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Labour hire often involves a host organisation using workers from a labour hire agency, for a short period of time. These arrangements are sometimes referred to as “on-hire” or “agency” arrangements.

Labour hire arrangements are covered by the model WHS Act. They include:

  • arranging a worker for a short period of time to give relief due to staff shortages or
  • supplementing the workforce during peak seasonal demand.

Typically, labour hire workers are engaged by a labour hire agency which then on-hires them to do work for another organisation (the host organisation). Both the labour hire agency and the host organisation are persons conducting a business or undertaking (PCBUs) responsible for the health and safety of the labour hire worker.

Labour hire arrangements can be complex. Sometimes, there may be more than one labour hire PCBU or host PCBU. For example, one labour hire PCBU may provide workers to another labour hire PCBU which then supplies workers to a host PCBU.

All PCBUs should consider how the model WHS laws apply to them. More information is available in the Guidance – labour hire: duties of persons conducting a business or undertaking.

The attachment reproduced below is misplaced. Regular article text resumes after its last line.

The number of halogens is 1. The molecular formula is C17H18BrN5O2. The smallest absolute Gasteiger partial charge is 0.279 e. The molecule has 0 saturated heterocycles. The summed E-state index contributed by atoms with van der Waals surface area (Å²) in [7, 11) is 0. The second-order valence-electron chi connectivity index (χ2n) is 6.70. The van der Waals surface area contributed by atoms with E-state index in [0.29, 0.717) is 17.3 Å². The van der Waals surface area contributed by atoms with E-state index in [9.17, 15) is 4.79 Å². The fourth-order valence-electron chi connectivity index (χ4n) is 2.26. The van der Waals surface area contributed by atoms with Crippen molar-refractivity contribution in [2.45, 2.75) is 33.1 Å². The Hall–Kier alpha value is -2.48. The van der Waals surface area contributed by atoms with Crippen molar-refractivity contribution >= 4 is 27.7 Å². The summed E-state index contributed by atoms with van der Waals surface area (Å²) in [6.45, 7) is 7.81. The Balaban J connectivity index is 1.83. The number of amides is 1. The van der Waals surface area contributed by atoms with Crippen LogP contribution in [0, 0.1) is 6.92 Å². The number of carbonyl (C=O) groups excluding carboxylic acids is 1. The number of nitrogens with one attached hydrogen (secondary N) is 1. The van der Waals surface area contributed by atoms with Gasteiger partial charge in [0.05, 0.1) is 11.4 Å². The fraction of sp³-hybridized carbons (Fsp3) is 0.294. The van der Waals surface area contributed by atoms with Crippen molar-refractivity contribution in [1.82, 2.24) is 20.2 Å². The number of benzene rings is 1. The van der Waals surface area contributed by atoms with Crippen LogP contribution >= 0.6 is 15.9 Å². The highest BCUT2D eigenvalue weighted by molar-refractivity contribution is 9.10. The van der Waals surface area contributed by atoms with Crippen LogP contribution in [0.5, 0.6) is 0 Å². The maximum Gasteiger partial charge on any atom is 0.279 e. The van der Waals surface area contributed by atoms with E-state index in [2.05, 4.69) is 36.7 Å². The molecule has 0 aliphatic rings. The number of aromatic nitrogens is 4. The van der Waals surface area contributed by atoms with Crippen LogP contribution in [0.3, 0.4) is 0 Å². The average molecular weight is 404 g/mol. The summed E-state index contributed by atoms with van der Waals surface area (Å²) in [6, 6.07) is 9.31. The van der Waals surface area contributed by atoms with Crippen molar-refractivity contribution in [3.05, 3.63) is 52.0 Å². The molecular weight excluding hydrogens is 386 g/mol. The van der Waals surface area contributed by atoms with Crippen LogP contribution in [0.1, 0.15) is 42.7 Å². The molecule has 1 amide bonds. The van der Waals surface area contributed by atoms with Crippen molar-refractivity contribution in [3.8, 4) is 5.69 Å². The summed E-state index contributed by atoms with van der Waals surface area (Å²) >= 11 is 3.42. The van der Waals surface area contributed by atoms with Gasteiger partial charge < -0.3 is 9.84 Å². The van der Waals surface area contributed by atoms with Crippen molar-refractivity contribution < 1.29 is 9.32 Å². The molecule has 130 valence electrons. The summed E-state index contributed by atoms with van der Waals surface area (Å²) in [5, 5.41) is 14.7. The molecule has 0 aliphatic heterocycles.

Ensuring the health and safety of labour hire workers

The primary duty of care under the model WHS Act is owed by a PCBU to a ‘worker’, which includes a labour hire worker.

All labour hire PCBUs and host PCBUs have a primary duty of care to ensure, so far as is reasonably practicable, the health and safety of labour hire workers engaged by, or caused to be engaged by them, or whose activities are influenced or directed by them.

If more than one person has a duty for the same matter, each person must meet their duty to the extent to which they have the capacity to influence and control the matter.

Labour hire PCBUs and host PCBUs must work together in a cooperative and coordinated way so risks are eliminated or minimised so far as is reasonably practicable. A PCBU cannot contract out of or transfer their work health and safety obligations to another party.

Further advice

Safe Work Australia is a national policy body responsible for WHS and workers’ compensation arrangements. We do not regulate or enforce WHS or workers’ compensation laws.

It is important to consider the WHS laws that apply in your circumstances. To find out more, contact your WHS regulator. Where your business arrangements span multiple jurisdictions, you may need to contact more than one WHS regulator.

In most jurisdictions the labour hire PCBU (not the host PCBU) is responsible for providing workers’ compensation to the worker, however there are exemptions to this. Labour hire and host PCBUs should work together to coordinate return to work arrangements and support workers through the return to work process. It is important to contact your workers’ compensation authority for more information on understanding and complying with your workers’ compensation obligations, as penalties can apply.

Some jurisdictions have implemented a labour hire licensing scheme. Safe Work Australia cannot provide advice in relation to these schemes. It is your responsibility to identify whether these requirements apply to you.

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